Git is a free and open source distributed version control system designed to handle everything from small to very large projects with speed and efficiency, which can be installed on your Windows/MacOS X/Linux computer!
About Version Control
What is “version control”, and why should you care? Version control is a system that records changes to a file or set of files over time so that you can recall specific versions later. For the examples in this book, you will use software source code as the files being version controlled, though in reality you can do this with nearly any type of file on a computer.
For Windows Computers, go ahead and download the Git client from https://git-scm.com/download/win , just accept all the permissions (basically keep clicking ok until the installation is done), don’t change anything you don’t know.
For Linux Computers, just open terminal and type
“sudo apt-get install git”
click enter and git will be installed.
- For MacOS X Computers (Install homebrew if you don’t have it already), open terminal and type
“brew install git”
Open the Git Bash client(from step 1 of installation) if you are on Windows. For Linux/MacOS X just open up the terminal.
Before proceeding you have to configure git to your Email. It must be a GitHub/GitLab/BitBucket registered email, so when you push a commit (more on this later), your name will come up as the commit author.
The following commit will help you do that
“git config --global user.name "Your Name""
“git config --global user.email "firstname.lastname@example.org"”
Basic Git commands:-
- git init
- git status
- git add
- git commit
- git push
- git log
- git clone
- Let’s start by making an empty folder named git-basics.
$ mkdir git-basics && cd git-basics
Let’s understand what git init does before using it!
The git init command is the first command that you will run on Git. The git init command is used to create a new blank repository. It is used to make an existing project as a Git project. The command given below will create a new subdirectory named “.git” that holds all necessary repository files.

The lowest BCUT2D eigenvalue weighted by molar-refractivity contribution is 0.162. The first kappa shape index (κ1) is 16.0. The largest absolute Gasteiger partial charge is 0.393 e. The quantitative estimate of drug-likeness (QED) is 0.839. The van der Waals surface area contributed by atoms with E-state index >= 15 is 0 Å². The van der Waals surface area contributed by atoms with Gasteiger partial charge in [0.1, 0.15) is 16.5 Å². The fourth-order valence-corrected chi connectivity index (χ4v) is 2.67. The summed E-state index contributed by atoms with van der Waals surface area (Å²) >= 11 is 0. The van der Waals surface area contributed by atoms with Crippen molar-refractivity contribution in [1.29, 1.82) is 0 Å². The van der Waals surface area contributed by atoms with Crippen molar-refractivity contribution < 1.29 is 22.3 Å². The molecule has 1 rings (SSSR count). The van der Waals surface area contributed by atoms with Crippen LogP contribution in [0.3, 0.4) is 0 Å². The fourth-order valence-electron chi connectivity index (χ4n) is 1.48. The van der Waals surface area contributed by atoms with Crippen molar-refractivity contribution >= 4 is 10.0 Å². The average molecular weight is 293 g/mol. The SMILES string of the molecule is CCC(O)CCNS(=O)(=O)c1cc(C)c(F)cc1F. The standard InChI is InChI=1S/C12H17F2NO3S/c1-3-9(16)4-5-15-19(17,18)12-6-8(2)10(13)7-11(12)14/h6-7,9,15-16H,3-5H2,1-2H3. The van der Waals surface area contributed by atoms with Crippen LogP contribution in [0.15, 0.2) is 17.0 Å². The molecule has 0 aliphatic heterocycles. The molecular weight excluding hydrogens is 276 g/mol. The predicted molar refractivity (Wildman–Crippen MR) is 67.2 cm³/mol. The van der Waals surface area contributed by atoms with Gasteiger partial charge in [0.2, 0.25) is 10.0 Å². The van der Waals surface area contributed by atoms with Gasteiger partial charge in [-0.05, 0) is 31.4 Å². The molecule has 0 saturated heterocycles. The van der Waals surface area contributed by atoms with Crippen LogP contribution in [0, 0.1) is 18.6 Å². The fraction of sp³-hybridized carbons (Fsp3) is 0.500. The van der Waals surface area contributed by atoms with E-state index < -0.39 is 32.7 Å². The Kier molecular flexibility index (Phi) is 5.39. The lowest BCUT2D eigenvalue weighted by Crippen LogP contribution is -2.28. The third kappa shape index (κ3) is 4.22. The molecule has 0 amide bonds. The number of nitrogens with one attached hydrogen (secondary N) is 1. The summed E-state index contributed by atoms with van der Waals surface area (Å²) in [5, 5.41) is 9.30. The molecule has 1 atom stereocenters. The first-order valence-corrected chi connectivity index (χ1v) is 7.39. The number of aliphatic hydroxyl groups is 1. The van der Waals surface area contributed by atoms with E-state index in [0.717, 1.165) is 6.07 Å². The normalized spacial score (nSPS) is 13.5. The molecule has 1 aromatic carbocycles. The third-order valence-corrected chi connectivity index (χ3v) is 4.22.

$ git init
Next is the ‘git add’ command.
Now to understand how “git add” works you can either copy-paste a file into the folder we made or make a readme.md file. I have made a readme.md file in this example. The “git add” command is used to add file contents to the git structure. This command updates the current content of the folder and prepare it for the commit!
$ git add . (The prefix changes according to the files you want to add. If you want to add all the file changes in the next commit, use the prefix "." . If you want to just add a specific file, use the "file" name as the prefix.)
Now we commit the changes we have made!
But before that, here’s what “git commit” does; it is used to record the changes in the repository. It is the next command after the git add. Every commit contains the index data and the commit message.
$ git commit -m "My First Commit!" (-m subcommand is for the commit message. There are many more subcommands in "git commit" which we will cover later on in another guide.)
We have made our first commit , its time we push it. For this make an empty repository on Github:
Now we push the commit to the empty repository we made. The term ‘push’ refers to uploading the local repository content to a remote repository(in our case it’s Github). Pushing is an act of transferring commits from your local repository to a remote repository. “git push” has many subcommands about which we will learn later on in another guide.
$ git push <"Link to your empty remote repository"> HEAD:master
- With this you have successfully pushed your first commit! I hope, this wont be your last commit!
- The advantage of a version control system is that it records changes. These records allow us to retrieve the data like commits, figuring out bugs, updates, etc. But, all of this history will be useless if we cannot navigate through it. At this point, we need the “git log” command. “Git log” is a utility tool to review and read the history of everything that happens in a repository. Multiple options can be used with a git log to make history more specific.
$ git log
- Last basic command everyone should know is “git clone” .
“git clone” is a command-line utility which is used to make a local copy of a remote repository so you can work on it locally. It accesses the repository through a remote URL. Usually, the original repository is located on a remote server, often from a Git service like GitHub, Bitbucket, or GitLab. The remote repository URL is referred to as the origin.
$ git clone <"Link of the repo you want to clone">
There are alot of commands we haven’t touched in this guide, but we will be covering that in-depth in the future.
Thank you note:-
2020-05-28 15:54 +0000